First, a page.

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Hurrah for integrity

['Frankly Speaking with Frank Likely']
['Frankly Speaking with Frank Likely']

Frankly Speaking with Frank Likely

This column is a shout out to integrity, and it goes to the  English School District of Newfoundland and Labrador.

The school district, like most across the country, has a policy of inclusion aimed at making school an accepting place for all children.  That policy put the district at odds with the espoused views of a well-known children's Christmas support program.  To its credit, the school district stood by its policy and declared the Christmas program could not operate in its schools this year.

The program is run by an evangelical, fundamentalist organization which holds very conservative views about human sexuality and marriage. It requires all volunteers for its program to sign a formal document affirming those views and has in fact rejected volunteers who have refused.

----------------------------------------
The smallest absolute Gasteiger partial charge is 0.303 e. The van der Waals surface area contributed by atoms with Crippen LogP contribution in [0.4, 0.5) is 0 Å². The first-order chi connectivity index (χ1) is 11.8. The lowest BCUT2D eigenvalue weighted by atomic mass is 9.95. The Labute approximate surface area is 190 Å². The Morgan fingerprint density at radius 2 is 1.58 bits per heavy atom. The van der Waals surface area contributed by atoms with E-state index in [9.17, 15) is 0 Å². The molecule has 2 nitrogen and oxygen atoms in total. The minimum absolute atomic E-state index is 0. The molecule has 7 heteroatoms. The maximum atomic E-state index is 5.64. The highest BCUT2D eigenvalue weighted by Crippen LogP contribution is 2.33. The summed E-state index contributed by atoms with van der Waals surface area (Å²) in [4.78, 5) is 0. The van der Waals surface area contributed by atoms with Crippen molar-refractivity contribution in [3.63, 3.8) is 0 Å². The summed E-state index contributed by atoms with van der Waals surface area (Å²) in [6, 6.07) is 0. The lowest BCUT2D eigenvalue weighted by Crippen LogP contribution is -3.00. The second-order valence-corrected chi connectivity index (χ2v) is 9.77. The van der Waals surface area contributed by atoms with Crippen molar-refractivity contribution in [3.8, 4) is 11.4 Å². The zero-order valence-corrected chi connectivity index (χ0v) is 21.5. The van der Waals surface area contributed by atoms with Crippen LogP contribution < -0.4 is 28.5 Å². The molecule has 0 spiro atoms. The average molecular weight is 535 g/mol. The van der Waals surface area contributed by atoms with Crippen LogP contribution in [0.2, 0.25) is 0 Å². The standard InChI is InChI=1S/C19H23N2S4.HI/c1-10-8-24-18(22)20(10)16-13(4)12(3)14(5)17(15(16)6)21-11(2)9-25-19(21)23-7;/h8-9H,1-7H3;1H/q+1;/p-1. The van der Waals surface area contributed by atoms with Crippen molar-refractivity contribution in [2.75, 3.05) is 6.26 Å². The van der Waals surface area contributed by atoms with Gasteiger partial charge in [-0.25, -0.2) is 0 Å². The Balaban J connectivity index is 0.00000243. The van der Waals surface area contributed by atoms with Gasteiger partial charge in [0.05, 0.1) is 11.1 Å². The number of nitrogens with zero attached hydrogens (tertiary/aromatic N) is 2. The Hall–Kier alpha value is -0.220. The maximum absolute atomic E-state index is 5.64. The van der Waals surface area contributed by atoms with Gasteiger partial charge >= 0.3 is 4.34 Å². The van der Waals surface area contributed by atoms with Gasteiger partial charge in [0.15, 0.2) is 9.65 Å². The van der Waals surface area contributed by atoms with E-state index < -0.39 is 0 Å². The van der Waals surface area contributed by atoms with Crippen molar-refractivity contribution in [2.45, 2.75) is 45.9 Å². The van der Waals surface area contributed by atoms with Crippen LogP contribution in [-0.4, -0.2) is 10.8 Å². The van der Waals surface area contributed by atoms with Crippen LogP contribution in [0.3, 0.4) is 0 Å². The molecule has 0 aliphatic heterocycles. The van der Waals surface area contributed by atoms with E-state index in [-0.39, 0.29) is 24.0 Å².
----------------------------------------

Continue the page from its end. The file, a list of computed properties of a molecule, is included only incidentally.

The school board understood the conflict this might pose for some of their students who would understand they were being asked to support a program which did not support them as individuals.

In its decision to keep this particular program out of the schools, the district affirmed that it supports various other programs which provide assistance and are in compliance with the district's policy of inclusion.  It has also begun the process of reviewing its guidelines for working with any third-party which wants to work within the school system.

The school district began to feel the heat of its decisions almost immediately but has stood its ground.  For this they deserve to be commended. 

The district took a courageous decision, one which I would suggest other school boards in other jurisdictions should take a close look at.  The Newfoundland-Labrador district understood that if it was to have a policy on inclusion, that policy must be effective and enforced, whatever the outcry.

By taking the stand they have, the district has taught its students a very important lesson in integrity.

 

Frank Likely is a retired Anglican minister and past president of the Springhill and Area Chamber of Commerce.

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